Bantu words are typically made up of open syllables of the type CV (consonant-vowel) with most languages having syllables exclusively of this type. The recorded by , however, has final consonants,Vansina, J. Esquisse de Grammaire Bushong. Commission de Linguistique Africaine, Tervuren, Belgique, 1959. while slurring of the final syllable (though written) is reported as common among the Tonga of Malawi.Turner, Rev. Wm. Y., Tumbuka–Tonga$1–$2 $3ictionEnglish Dictionary Hetherwick Press, Blantyre, Malawi 1952. pages i–ii. The morphological shape of Bantu words is typically CV, VCV, CVCV, VCVCV, etc.; that is, any combination of CV (with possibly a V- syllable at the start). In other words, a strong claim for this language family is that almost all words end in a vowel, precisely because closed syllables (CVC) are not permissible in most of the documented languages, as far as is understood.

This tendency to avoid consonant clusters in some positions is important when words are imported from or other non-Bantu languages. An example from : the word "school", borrowed from English, and then transformed to fit the sound patterns of this language, is sukulu. That is, sk- has been broken up by inserting an -u-; -u has also been added at the end of the word. Another example is buledi for "bread". Similar effects are seen in for other non-African CV languages like Japanese. However, a clustering of sounds at the beginning of a syllable can be readily observed in such languages as Shona,Doke, Clement M., A Comparative Study in Shona Phonetics University of Witwatersrand, Johannesburg, 1931. and the . Relatório do I Seminário sobre a Padronização da Ortografia de Línguas Moçambicanas NELIMO, Universidade Eduardo Mondlane. 1989.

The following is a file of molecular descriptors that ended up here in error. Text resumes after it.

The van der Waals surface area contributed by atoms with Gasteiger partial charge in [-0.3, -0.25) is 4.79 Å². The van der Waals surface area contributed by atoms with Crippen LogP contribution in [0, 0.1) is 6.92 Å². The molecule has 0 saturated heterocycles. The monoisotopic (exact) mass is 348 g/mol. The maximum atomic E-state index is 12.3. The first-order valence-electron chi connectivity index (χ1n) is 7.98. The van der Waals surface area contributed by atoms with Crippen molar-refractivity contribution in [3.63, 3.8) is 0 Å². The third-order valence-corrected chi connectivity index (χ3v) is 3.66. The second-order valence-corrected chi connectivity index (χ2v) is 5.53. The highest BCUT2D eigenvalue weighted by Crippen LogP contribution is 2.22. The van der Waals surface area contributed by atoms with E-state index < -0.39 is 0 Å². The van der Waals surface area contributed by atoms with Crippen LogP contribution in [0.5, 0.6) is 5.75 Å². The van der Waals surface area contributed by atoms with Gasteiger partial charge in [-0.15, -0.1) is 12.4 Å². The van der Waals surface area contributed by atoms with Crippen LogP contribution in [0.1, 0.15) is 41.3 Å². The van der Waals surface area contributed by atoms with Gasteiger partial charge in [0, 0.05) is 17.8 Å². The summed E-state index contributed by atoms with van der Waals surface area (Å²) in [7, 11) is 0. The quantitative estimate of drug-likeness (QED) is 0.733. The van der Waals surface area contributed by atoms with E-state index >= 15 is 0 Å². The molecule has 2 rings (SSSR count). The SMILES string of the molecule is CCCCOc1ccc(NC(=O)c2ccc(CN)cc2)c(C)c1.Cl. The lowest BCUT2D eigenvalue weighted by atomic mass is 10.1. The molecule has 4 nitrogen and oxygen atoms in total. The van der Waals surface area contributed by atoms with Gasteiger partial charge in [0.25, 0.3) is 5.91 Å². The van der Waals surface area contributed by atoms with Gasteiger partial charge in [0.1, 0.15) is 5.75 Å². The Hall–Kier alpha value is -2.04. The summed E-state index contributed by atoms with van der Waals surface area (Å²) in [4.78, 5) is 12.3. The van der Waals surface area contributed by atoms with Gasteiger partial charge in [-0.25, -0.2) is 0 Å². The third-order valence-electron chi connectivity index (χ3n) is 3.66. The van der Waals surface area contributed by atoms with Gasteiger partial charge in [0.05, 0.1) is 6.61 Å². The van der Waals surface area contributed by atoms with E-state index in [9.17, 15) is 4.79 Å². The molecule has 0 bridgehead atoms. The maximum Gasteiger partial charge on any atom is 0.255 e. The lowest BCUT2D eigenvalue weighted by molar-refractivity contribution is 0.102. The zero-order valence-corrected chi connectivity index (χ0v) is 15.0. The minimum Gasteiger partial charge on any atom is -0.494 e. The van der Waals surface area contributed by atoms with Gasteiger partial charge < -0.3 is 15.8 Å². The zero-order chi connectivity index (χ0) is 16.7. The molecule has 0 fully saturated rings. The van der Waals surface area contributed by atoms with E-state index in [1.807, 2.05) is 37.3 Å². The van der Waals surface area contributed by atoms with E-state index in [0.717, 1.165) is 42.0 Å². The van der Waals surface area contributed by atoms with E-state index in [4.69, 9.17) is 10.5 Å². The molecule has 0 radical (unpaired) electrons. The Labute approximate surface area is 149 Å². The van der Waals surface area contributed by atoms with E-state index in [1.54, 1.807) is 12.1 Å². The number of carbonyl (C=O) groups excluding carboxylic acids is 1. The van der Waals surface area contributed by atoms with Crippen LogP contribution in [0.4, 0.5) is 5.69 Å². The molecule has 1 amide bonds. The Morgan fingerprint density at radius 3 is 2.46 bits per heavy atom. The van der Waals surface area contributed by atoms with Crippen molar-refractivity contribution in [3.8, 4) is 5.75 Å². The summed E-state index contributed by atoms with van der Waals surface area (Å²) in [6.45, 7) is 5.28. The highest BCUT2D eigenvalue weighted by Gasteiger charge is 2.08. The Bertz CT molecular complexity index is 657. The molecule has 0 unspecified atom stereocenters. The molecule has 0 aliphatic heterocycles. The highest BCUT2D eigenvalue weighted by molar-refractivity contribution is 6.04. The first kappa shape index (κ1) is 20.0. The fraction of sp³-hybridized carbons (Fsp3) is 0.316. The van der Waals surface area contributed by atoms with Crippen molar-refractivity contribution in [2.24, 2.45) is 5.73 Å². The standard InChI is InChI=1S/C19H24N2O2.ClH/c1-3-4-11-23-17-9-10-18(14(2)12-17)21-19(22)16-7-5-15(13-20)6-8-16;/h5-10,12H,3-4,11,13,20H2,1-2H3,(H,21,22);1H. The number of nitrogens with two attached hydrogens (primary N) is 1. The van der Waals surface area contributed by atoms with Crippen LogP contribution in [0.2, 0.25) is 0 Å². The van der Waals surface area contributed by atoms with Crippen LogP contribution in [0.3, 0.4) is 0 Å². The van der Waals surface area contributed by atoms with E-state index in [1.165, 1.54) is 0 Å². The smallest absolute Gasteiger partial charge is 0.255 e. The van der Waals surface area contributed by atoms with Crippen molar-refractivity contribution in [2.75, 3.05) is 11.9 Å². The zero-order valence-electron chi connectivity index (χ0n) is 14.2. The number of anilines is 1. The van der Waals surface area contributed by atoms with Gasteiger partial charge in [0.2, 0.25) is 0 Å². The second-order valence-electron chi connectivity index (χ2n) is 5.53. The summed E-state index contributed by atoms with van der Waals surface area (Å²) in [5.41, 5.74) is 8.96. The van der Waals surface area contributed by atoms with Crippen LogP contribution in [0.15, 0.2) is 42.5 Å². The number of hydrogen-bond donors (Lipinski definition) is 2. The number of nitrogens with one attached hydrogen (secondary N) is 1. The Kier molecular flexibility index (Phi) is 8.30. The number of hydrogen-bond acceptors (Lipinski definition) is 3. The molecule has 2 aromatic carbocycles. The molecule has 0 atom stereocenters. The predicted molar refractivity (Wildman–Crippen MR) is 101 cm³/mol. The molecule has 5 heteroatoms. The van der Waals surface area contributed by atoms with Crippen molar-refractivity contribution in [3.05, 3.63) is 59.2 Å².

With few exceptions, such as and , Bantu languages are tonal and have two to four register tones.

is a common morphological phenomenon in Bantu languages and is usually used to indicate frequency or intensity of the action signalled by the (unreduplicated) verb stem.Abdulaziz Lodhi, " Verbal extensions in Bantu (the case of Swahili and Nyamwezi)". Africa & Asia, 2002, 2:4–26, Göteborg University

  • Example: in Swahili piga means "strike", pigapiga means "strike repeatedly".

Well-known words and names that have reduplication include:

  • Bafana Bafana, a football team
  • Chipolopolo, a football team
  • Eric Djemba-Djemba, a footballer
  • , a footballer
Repetition emphasizes the repeated word in the context that it is used. For instance, "Mwenda pole hajikwai," while, "Pole pole ndio mwendo," has two to emphasize the consistency of slowness of the pace. The meaning of the former in translation is, "He who goes slowly doesn't trip," and that of the latter is, "A slow but steady pace wins the race." Haraka haraka would mean hurrying just for the sake of hurrying, reckless hurry, as in "Njoo! Haraka haraka" come.

In contrast, there are some words in some of the languages in which reduplication has the opposite meaning. It usually denotes short durations, and or lower intensity of the action and also means a few repetitions or a little bit more.

  • Example 1: In Xi and , famba means "walk" while famba-famba means "walk around".
  • Example 2: in and Si hamba means "go", hambahamba means "go a little bit, but not much".
  • Example 3: in both of the above languages shaya means "strike", shayashaya means "strike a few more times lightly, but not heavy strikes and not too many times".